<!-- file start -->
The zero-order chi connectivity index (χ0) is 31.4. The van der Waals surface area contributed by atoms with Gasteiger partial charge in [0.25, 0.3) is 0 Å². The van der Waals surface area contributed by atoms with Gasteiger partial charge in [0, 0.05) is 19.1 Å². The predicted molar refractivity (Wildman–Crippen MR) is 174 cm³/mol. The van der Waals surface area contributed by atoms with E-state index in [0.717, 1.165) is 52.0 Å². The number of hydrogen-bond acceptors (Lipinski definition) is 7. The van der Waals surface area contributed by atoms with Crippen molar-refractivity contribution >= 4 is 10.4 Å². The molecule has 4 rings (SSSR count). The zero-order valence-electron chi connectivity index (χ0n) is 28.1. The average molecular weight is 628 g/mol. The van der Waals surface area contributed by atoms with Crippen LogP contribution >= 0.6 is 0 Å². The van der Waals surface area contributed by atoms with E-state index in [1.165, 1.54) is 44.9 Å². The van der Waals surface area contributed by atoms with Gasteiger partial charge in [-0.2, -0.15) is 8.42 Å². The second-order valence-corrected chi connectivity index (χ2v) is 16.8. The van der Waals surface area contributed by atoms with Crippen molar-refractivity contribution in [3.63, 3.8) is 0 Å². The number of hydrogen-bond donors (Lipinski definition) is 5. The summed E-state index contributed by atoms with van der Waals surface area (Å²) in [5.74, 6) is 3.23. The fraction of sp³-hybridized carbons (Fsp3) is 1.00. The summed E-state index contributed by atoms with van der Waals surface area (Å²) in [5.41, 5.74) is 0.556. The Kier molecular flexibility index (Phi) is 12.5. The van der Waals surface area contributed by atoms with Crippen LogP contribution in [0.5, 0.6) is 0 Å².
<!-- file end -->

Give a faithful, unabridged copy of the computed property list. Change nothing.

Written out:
The zero-order chi connectivity index (χ0) is 31.4. The van der Waals surface area contributed by atoms with Gasteiger partial charge in [0.25, 0.3) is 0 Å². The van der Waals surface area contributed by atoms with Gasteiger partial charge in [0, 0.05) is 19.1 Å². The predicted molar refractivity (Wildman–Crippen MR) is 174 cm³/mol. The van der Waals surface area contributed by atoms with E-state index in [0.717, 1.165) is 52.0 Å². The number of hydrogen-bond acceptors (Lipinski definition) is 7. The van der Waals surface area contributed by atoms with Crippen molar-refractivity contribution >= 4 is 10.4 Å². The molecule has 4 rings (SSSR count). The zero-order valence-electron chi connectivity index (χ0n) is 28.1. The average molecular weight is 628 g/mol. The van der Waals surface area contributed by atoms with Crippen LogP contribution >= 0.6 is 0 Å². The van der Waals surface area contributed by atoms with E-state index in [1.165, 1.54) is 44.9 Å². The van der Waals surface area contributed by atoms with Gasteiger partial charge in [-0.2, -0.15) is 8.42 Å². The second-order valence-corrected chi connectivity index (χ2v) is 16.8. The van der Waals surface area contributed by atoms with Crippen molar-refractivity contribution in [3.63, 3.8) is 0 Å². The number of hydrogen-bond donors (Lipinski definition) is 5. The summed E-state index contributed by atoms with van der Waals surface area (Å²) in [5.74, 6) is 3.23. The fraction of sp³-hybridized carbons (Fsp3) is 1.00. The summed E-state index contributed by atoms with van der Waals surface area (Å²) in [5.41, 5.74) is 0.556. The Kier molecular flexibility index (Phi) is 12.5. The van der Waals surface area contributed by atoms with Crippen LogP contribution in [0.5, 0.6) is 0 Å².